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Experience Summer Like a Kid Again with Mindfulness and Self Care – Here’s How!

The sun pounds on my back as I put our two-year old daughter, Beckitt, in her car seat. 

“Hot, mommy, hot!” she shouts at me.  

“I know, honey. I’ll turn on the air in a sec,” I reassure her. 

As I close the door and walk to the driver’s seat, she looks at me with a furrowed brow, and starts kicking her feet. 

“Hottt!” she bellows again. 

I quickly crank up the air. Hot air shoots into my face.

Did I walk into a sauna? 

Nope, it’s just another summer day in Phoenix, Arizona.

Summer Can be a Difficult Season for Self-care

Summer is a season full of contrasts. 

On the one hand, it screams freedom and adventure, letting go and surrendering to a less serious, more pleasurable way of life. Whether you sit around a bonfire roasting marshmallows with friends, watch your children chase fireflies through the woods, or enjoy a barbeque poolside, summer is filled with activities that bring you closer to nature and people you love. 

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On the other hand, summer can be oppressively hot and humid, a breeding ground for bugs, dehydration, and irritation. Lathering on bug spray and sunscreen every time you turn the corner can get tedious. And, for those of you with children, having them home every day can get messy, on all fronts!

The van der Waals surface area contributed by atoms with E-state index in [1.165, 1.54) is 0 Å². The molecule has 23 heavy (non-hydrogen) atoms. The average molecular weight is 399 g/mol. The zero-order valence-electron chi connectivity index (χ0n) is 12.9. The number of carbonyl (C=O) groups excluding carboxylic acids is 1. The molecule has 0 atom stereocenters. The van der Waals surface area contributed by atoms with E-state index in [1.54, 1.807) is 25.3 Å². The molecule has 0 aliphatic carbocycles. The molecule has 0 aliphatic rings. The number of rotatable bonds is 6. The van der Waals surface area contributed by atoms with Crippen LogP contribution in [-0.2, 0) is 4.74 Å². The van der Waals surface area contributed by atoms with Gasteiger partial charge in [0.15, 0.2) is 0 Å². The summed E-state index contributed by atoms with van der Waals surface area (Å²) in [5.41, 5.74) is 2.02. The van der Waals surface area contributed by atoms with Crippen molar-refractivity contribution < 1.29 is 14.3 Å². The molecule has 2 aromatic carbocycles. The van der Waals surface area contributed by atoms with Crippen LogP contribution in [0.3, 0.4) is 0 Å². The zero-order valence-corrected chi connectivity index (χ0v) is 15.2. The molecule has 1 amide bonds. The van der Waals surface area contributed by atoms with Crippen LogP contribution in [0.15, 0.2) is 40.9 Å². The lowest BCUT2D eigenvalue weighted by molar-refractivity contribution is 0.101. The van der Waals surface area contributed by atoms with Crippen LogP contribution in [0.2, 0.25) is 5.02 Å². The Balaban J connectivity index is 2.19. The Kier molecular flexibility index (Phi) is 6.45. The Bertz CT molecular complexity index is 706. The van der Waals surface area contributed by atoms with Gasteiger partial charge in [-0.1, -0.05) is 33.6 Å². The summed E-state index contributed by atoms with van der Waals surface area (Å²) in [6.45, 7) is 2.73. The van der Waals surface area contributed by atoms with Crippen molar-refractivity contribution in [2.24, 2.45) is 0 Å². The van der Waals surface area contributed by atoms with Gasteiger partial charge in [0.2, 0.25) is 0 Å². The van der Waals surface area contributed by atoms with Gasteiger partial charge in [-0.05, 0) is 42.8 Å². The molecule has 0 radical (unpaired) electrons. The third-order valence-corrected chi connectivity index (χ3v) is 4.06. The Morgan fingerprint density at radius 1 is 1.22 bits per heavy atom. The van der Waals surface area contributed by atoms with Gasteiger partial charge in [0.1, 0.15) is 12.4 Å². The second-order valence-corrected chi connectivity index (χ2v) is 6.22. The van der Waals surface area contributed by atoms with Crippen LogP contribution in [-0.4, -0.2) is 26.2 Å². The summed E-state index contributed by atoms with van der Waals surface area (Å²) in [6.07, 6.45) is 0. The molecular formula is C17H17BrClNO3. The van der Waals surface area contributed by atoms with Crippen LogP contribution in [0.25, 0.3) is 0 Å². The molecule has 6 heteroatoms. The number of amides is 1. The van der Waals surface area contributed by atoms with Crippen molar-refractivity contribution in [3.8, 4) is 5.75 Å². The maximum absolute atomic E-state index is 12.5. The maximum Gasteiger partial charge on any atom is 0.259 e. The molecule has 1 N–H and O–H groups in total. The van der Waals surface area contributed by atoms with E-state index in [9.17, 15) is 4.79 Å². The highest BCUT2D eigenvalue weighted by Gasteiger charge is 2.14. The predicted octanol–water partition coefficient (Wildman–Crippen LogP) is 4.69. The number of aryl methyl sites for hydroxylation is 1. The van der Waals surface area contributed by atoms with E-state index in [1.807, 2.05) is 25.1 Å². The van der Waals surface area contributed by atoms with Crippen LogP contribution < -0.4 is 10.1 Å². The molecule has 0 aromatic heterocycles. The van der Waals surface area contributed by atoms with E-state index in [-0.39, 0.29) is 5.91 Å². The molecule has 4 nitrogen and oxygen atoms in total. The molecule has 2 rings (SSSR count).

From scheduling challenges to continuous groans about boredom to siblings at each other’s throats, there are myriad factors that can hike up stress this summer. 

I must admit, up until a couple summers ago, most of my attention was preoccupied with the negative aspects of summer. I dreaded going outside. I complained regularly about the heat. I would’ve been happy to skip summer altogether! 

But, as I started to reflect on my attitude, I realized I had a dramatically different experience of summer as a child. I lived for long, toasty days. It was pure joy to play pick-up games of baseball with friends, then race bikes to the neighborhood ice cream store.